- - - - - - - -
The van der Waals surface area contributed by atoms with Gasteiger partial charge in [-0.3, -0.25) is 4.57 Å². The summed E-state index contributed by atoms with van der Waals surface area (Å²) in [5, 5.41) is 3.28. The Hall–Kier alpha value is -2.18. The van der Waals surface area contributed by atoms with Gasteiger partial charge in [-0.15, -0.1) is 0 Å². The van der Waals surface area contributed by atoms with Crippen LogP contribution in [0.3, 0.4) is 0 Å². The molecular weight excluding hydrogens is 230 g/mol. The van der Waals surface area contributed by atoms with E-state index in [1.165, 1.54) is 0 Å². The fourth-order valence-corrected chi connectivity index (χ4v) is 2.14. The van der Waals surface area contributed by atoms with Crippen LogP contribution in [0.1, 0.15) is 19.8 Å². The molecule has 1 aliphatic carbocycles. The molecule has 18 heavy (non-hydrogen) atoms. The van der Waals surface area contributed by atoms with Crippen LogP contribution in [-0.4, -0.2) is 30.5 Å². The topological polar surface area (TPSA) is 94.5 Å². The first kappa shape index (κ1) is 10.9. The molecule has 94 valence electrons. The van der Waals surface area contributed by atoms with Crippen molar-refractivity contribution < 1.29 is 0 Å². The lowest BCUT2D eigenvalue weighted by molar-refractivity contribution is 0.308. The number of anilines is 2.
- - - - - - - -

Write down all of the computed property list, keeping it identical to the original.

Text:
The van der Waals surface area contributed by atoms with Gasteiger partial charge in [-0.3, -0.25) is 4.57 Å². The summed E-state index contributed by atoms with van der Waals surface area (Å²) in [5, 5.41) is 3.28. The Hall–Kier alpha value is -2.18. The van der Waals surface area contributed by atoms with Gasteiger partial charge in [-0.15, -0.1) is 0 Å². The van der Waals surface area contributed by atoms with Crippen LogP contribution in [0.3, 0.4) is 0 Å². The molecular weight excluding hydrogens is 230 g/mol. The van der Waals surface area contributed by atoms with E-state index in [1.165, 1.54) is 0 Å². The fourth-order valence-corrected chi connectivity index (χ4v) is 2.14. The van der Waals surface area contributed by atoms with Crippen LogP contribution in [0.1, 0.15) is 19.8 Å². The molecule has 1 aliphatic carbocycles. The molecule has 18 heavy (non-hydrogen) atoms. The van der Waals surface area contributed by atoms with Crippen LogP contribution in [-0.4, -0.2) is 30.5 Å². The topological polar surface area (TPSA) is 94.5 Å². The first kappa shape index (κ1) is 10.9. The molecule has 94 valence electrons. The van der Waals surface area contributed by atoms with Crippen molar-refractivity contribution < 1.29 is 0 Å². The lowest BCUT2D eigenvalue weighted by molar-refractivity contribution is 0.308. The number of anilines is 2.